Both Palm and Pocket PC/Windows Mobile devices are very good when it comes to calendars, tasks, to-do lists, and contacts. Both also have a wide range of productivity tools available as well as games.You can find software to tell you the weather, find a street, or find a recipe.
Miscellaneous ConsiderationsIn my opinion you'll find more Pocket PC devices with support for wireless and Bluetooth. They also tend to have better support for multimedia. Both Pocket PC's and Palms are tending to provide space for extra storage. This is usually support for Compact Flash (CF), SecureDigital (SD), or even mini-SD cards. I have a mini-SD card the size of a postage stamp that holds 1 gigabyte. So, if you want your handheld device to carry music and photos, this capability will be something to think about.
To me a touch screen and handwriting recognition may also be big considerations. Having grown up with Palm devices and then having several Pocket PC's with touch screens, I find not having them to be a problem. My Motorola Q is a wonderful device, but I really miss having a touch screen. I also miss being able to quickly jot things down. If you've never had either of these options you may not miss them.I'd suggest trying them out in a store or using a friends PDA to see if you think you'd want touch screen and/or handwriting analysis.
Summing It Up!
As you can see there are many similarities between Palm andPocket PC devices. There are also differences. For the most partsize and weight are not a factor in buying a pocket device. I've had both Palm and Pocket PC devices over the years. Although it might seem counter-intuitive, I think Palm devices are easier to use. Despite the fact that Pocket PC's are based on Windows, I think the Palm devices are more intuitive. The "Start" menu is fine on a 19" screen, but for me it's not as good on a small device.
For basic schedule management, contact management, and task management,I'd say to go with a Palm device. It'll be lighter, cheaper, and will do all you need it to. If you're looking for high-powered features like Wi-Fi, Bluetooth, extra storage, and better multimedia I'd say to look at a Pocket PC device. These are just guidelines and tips to help you out. If you're buying a PDA as a gift for someone who already has one, be sure to look at their current device. If you're buying one for someone who has trouble with technology, I'd look at a Palm device. Looking for atechie, then lean towards the Pocket PC's.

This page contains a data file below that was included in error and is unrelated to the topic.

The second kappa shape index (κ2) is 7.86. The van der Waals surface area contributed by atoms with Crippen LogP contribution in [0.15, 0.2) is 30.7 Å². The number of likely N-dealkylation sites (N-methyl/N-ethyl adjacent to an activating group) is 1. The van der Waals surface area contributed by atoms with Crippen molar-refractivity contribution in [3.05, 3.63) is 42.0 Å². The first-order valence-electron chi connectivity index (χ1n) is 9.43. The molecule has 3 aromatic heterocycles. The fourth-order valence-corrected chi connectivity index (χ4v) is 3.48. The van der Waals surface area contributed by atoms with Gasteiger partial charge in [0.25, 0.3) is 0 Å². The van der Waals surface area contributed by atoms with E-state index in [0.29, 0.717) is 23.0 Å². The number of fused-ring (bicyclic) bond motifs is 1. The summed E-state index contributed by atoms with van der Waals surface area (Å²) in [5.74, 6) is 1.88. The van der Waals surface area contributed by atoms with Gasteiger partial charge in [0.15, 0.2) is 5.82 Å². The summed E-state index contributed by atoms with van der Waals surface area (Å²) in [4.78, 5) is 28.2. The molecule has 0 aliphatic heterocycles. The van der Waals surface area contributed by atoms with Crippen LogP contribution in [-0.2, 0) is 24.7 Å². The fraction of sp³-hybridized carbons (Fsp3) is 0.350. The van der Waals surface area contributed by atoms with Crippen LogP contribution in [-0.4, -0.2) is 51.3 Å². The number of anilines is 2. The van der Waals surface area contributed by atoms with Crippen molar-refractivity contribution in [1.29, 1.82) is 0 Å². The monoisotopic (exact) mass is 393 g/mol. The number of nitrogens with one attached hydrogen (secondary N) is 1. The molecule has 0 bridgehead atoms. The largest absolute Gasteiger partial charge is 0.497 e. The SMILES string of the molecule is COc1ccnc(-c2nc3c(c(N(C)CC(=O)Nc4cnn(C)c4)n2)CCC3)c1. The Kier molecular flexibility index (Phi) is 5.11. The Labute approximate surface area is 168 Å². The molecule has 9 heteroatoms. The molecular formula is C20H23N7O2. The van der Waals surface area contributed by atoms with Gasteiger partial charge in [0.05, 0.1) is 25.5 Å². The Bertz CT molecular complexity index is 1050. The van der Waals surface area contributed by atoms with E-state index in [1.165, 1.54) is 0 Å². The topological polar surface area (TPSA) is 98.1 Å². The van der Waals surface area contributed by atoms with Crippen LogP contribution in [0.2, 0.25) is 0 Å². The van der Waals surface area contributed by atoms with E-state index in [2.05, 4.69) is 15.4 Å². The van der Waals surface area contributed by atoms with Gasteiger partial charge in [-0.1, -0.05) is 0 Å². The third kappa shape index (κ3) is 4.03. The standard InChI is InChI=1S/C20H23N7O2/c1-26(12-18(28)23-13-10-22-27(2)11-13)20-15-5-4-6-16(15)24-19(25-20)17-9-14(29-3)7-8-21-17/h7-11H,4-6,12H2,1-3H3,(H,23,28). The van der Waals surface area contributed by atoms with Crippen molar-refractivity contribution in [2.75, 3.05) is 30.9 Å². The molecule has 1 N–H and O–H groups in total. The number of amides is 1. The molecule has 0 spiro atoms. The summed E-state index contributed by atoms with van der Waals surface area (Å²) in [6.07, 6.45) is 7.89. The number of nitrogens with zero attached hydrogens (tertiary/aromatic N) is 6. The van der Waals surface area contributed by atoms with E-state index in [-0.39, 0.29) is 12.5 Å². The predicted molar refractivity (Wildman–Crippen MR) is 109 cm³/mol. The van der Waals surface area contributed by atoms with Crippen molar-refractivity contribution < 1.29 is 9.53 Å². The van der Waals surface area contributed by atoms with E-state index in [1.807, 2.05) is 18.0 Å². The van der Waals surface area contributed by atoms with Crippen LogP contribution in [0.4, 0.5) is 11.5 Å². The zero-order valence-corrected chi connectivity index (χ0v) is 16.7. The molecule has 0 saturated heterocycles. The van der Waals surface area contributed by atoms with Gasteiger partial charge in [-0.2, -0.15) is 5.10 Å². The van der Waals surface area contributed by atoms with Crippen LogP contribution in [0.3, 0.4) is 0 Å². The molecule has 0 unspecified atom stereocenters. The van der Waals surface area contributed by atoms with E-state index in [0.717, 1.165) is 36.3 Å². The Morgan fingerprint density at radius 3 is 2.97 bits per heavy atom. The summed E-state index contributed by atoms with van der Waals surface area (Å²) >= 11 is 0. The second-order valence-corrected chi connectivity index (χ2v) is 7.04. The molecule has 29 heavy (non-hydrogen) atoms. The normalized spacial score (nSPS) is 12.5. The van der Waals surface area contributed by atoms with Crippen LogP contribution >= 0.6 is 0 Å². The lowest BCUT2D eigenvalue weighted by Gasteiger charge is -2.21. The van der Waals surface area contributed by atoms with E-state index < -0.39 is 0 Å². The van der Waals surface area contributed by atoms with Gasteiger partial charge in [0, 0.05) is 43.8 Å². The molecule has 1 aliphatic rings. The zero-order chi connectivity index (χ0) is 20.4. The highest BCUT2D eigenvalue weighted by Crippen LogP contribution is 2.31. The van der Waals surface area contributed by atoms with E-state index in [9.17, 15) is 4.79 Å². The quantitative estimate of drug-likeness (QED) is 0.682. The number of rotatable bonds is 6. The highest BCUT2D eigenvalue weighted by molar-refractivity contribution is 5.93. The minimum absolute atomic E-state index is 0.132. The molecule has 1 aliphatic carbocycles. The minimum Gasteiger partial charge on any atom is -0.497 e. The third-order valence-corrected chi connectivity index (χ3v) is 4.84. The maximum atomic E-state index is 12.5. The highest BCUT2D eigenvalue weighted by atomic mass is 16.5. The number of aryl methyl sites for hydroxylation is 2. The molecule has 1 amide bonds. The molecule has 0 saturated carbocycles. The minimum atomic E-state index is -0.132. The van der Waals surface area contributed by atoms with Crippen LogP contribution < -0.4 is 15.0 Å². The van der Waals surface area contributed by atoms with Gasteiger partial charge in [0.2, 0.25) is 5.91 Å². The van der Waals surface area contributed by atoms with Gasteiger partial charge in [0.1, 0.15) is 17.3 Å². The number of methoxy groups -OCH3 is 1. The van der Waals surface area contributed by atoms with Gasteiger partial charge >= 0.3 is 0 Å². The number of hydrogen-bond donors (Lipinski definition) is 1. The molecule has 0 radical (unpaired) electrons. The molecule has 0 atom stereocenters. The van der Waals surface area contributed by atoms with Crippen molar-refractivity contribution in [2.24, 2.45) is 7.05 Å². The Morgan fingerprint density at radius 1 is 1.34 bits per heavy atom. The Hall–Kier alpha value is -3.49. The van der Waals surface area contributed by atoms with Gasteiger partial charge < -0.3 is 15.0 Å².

To me, a similar rule applies when buying most technology products.Don't buy more power than you really need. Having wireless on your PDA may sound cool, but you may never use it. So, whether you're buying a PDA for yourself or a friend, think about how they will use it and Happy Shopping!
Michael E. Callahan, known around the world by the trademarked name Dr. File Finder, is regarded as the world's leading expert on shareware. Dr. File Finder works with software programs and developers full-time, and in the average year he evaluates 10,000 programs. Since 1982 he has evaluated over 250,000 software and hardware products. Mr. Callahan began evaluating software online in 1982 and no one has been at it longer. He currently works doing online PR and marketing for software companies, and is the Senior Content Producer for Butterscotch.Com.